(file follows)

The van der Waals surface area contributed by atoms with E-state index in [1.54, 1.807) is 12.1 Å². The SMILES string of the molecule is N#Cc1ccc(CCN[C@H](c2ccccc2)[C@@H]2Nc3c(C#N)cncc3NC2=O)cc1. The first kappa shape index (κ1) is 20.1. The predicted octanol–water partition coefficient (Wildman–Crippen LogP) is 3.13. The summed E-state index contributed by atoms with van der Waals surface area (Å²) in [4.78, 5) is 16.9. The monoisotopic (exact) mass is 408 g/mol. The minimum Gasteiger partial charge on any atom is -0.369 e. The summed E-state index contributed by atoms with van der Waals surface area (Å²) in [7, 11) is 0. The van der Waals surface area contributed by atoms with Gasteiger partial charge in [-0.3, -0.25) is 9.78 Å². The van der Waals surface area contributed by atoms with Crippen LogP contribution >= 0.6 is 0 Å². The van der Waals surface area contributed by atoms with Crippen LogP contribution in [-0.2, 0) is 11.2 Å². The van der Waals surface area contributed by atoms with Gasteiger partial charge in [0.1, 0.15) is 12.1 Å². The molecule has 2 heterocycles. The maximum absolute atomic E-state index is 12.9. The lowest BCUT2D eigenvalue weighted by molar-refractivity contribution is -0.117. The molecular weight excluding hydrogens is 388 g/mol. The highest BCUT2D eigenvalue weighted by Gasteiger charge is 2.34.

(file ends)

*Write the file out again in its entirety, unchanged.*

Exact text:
The van der Waals surface area contributed by atoms with E-state index in [1.54, 1.807) is 12.1 Å². The SMILES string of the molecule is N#Cc1ccc(CCN[C@H](c2ccccc2)[C@@H]2Nc3c(C#N)cncc3NC2=O)cc1. The first kappa shape index (κ1) is 20.1. The predicted octanol–water partition coefficient (Wildman–Crippen LogP) is 3.13. The summed E-state index contributed by atoms with van der Waals surface area (Å²) in [4.78, 5) is 16.9. The monoisotopic (exact) mass is 408 g/mol. The minimum Gasteiger partial charge on any atom is -0.369 e. The summed E-state index contributed by atoms with van der Waals surface area (Å²) in [7, 11) is 0. The van der Waals surface area contributed by atoms with Gasteiger partial charge in [-0.3, -0.25) is 9.78 Å². The van der Waals surface area contributed by atoms with Crippen LogP contribution >= 0.6 is 0 Å². The van der Waals surface area contributed by atoms with Crippen LogP contribution in [-0.2, 0) is 11.2 Å². The van der Waals surface area contributed by atoms with Gasteiger partial charge in [0.1, 0.15) is 12.1 Å². The molecule has 2 heterocycles. The maximum absolute atomic E-state index is 12.9. The lowest BCUT2D eigenvalue weighted by molar-refractivity contribution is -0.117. The molecular weight excluding hydrogens is 388 g/mol. The highest BCUT2D eigenvalue weighted by Gasteiger charge is 2.34.